Second women’s status report released

The University Commission on Women released the second edition of “The Status of Women” report Wednesday, with the first copy sent to UH President Renu Khator.

The report highlights how female administrators, faculty, staff and students are fairing at the University of Houston. In 1999, President Arthur Smith appointed the commission to explore the status of women in response to a harassment lawsuit, said associate professor of sociology and author Amanda Baumle.

“The UCW addresses issues dealing with faculty advancement for women, professional development issues for staff, child care on campus and policies that affect women on campus,” Baumle said.

For instance, the average salaries for tenure and tenure track faculty members are $89,250 for females and $109,566 for males. 60 percent of the staff members are female, with most working in administrative or student services, the report says.

In 2010, 50.1 percent of the students were female, and they also outnumbered men in the number of degrees earned — 3,839 compared to the 3,391 degrees awarded to males, the report says.

As a result of the first report, the UH community found it helpful in increasing awareness about gender disparities in leadership and salaries. However, it did not galvanize the campus community into action, said Director of the Women’s Resource Center Beverly McPhail.

“Today there seems to be greater momentum and a critical mass around gender issues with the recent submission of the ADVANCE grant to the National Science Foundation,” McPhail said.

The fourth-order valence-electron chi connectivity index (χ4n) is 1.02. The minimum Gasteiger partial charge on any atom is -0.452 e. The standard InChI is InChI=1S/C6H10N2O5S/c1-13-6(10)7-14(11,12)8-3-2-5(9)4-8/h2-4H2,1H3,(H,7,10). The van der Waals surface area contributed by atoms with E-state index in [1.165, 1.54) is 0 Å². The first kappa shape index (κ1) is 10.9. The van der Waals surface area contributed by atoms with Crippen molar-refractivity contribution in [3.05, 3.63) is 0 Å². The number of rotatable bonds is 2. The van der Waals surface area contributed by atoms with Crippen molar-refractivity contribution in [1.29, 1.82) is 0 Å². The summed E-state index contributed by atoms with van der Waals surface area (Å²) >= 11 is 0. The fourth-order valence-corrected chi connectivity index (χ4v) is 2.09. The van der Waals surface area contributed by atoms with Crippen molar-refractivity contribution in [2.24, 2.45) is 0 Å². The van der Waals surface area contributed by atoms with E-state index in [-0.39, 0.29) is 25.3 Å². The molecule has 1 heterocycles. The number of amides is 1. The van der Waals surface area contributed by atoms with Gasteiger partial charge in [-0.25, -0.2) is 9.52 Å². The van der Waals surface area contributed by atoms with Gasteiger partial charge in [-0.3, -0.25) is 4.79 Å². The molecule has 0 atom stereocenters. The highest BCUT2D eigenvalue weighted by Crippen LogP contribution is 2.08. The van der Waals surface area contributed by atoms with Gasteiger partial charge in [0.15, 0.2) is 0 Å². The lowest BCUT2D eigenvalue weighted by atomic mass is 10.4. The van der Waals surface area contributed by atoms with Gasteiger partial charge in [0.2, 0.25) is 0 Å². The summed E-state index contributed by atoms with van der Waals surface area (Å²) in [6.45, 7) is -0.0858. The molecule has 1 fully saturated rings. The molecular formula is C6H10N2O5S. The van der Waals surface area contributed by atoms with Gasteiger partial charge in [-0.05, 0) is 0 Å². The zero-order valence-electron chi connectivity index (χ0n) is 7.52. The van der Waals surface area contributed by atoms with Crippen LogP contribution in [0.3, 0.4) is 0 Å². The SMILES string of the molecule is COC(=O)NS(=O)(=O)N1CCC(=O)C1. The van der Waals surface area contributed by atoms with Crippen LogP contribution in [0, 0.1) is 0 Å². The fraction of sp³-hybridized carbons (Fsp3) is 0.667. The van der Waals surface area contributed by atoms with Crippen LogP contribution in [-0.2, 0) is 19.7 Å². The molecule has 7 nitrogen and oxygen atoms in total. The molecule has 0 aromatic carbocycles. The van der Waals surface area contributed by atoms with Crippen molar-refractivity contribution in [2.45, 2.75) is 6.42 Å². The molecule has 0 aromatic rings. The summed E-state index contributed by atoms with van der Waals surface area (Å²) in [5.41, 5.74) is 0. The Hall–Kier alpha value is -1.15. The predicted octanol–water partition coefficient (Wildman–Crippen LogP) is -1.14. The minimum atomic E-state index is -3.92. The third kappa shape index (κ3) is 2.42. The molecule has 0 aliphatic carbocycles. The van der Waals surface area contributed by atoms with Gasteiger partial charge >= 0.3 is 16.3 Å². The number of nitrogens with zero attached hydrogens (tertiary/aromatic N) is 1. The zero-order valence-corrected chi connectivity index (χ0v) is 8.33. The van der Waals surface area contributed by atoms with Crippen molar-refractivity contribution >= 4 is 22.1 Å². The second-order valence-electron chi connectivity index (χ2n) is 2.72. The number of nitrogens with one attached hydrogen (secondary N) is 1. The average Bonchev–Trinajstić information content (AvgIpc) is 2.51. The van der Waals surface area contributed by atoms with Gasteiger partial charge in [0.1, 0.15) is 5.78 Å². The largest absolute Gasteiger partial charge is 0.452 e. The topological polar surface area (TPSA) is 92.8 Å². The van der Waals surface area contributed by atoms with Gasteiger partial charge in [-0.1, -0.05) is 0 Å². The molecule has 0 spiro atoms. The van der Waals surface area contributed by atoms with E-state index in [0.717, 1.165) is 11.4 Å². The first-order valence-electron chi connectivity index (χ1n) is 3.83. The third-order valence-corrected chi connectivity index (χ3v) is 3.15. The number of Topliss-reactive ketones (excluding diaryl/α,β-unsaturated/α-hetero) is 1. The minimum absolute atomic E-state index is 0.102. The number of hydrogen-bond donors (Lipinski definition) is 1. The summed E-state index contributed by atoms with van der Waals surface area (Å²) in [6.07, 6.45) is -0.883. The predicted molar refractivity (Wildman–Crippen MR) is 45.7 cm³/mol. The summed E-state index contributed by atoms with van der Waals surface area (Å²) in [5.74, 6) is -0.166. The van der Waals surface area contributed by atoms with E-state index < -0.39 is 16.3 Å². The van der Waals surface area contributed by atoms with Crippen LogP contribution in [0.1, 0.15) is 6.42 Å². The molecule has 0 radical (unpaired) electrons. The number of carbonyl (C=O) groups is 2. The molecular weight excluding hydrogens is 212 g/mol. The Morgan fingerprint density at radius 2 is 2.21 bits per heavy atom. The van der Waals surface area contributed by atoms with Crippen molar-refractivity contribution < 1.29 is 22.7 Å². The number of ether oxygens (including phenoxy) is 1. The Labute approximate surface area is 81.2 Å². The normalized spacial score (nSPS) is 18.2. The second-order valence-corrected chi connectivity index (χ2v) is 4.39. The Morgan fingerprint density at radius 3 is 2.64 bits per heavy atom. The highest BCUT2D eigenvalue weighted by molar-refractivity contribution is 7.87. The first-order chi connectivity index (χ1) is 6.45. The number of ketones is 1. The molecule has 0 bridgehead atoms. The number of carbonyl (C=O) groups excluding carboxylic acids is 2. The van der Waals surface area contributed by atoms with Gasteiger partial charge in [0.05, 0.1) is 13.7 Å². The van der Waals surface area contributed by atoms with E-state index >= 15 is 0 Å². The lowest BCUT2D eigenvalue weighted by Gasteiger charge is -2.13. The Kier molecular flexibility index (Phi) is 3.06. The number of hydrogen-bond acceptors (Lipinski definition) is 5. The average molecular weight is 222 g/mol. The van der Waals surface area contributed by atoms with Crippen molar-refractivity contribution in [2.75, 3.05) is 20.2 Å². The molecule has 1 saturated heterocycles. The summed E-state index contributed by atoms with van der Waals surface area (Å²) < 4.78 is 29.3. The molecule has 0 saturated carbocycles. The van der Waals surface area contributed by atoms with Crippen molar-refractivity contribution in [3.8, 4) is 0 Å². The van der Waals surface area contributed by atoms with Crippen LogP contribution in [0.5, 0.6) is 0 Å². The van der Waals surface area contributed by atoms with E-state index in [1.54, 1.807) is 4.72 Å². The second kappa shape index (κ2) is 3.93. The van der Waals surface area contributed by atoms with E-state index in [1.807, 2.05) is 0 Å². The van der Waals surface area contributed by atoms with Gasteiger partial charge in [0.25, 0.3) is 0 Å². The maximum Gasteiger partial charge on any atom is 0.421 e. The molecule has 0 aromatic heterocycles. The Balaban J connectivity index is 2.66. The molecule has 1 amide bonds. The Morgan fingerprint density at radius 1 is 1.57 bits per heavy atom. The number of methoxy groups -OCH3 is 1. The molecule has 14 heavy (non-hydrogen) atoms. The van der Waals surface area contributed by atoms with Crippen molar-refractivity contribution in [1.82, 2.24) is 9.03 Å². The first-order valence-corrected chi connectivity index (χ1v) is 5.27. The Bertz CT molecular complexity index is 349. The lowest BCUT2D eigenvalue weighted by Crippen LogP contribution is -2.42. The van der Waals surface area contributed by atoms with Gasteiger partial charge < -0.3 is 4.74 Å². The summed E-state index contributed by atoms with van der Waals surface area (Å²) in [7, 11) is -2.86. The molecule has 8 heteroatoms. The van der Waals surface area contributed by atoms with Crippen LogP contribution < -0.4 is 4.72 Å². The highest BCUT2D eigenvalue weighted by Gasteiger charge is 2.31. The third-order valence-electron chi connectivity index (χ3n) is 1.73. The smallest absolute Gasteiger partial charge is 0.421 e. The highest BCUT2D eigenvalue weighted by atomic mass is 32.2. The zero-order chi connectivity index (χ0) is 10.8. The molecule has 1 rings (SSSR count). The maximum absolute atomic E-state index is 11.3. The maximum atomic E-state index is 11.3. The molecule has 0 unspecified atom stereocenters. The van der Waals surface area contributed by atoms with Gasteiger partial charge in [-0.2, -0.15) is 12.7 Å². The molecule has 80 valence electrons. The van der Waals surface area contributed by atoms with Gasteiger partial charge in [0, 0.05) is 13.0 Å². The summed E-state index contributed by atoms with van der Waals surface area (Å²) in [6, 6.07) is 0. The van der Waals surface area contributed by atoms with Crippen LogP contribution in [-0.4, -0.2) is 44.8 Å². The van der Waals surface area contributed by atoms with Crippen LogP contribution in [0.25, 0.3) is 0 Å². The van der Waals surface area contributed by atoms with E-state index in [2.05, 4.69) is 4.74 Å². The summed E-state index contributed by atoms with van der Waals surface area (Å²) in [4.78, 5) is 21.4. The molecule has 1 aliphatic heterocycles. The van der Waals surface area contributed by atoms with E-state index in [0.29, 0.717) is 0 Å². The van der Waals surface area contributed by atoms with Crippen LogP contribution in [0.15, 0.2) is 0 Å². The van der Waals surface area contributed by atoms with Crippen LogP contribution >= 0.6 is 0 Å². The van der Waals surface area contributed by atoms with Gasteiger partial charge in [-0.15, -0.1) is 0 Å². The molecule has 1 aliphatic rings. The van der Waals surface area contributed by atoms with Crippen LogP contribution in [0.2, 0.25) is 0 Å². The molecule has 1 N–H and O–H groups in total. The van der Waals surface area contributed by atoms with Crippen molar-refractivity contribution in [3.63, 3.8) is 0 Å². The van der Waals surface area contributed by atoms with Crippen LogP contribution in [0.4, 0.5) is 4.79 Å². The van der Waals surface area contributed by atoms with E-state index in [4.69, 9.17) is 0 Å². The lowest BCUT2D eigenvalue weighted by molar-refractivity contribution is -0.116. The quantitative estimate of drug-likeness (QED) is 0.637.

“(The momentum comes from) the work of deans and chairs, such as the dean of engineering, Dean Tedesco and the physics chair Dr. Pinsky, to recruit and retain women, and the committed action of many women on campus — from the able leadership of President Khator to the work of the UCW.”

Reports like this are essential in pointing out where the gaps are in order to provide a blueprint to move forward. There are many ways the UH community can help and take action, McPhail said.

“Students, staff and faculty can read the report and share it with others. Students can ask their deans to make sure women are included as qualified candidates by all faculty search committees,” McPhail said.

“Professors can mentor female students, especially in the STEM (science, technology, engineering and math) fields. Students can attend more UH women’s athletic events and support increased funding for their coaches.”

The report is now available online at both the UCW website, and the Women’s Resource Center website,

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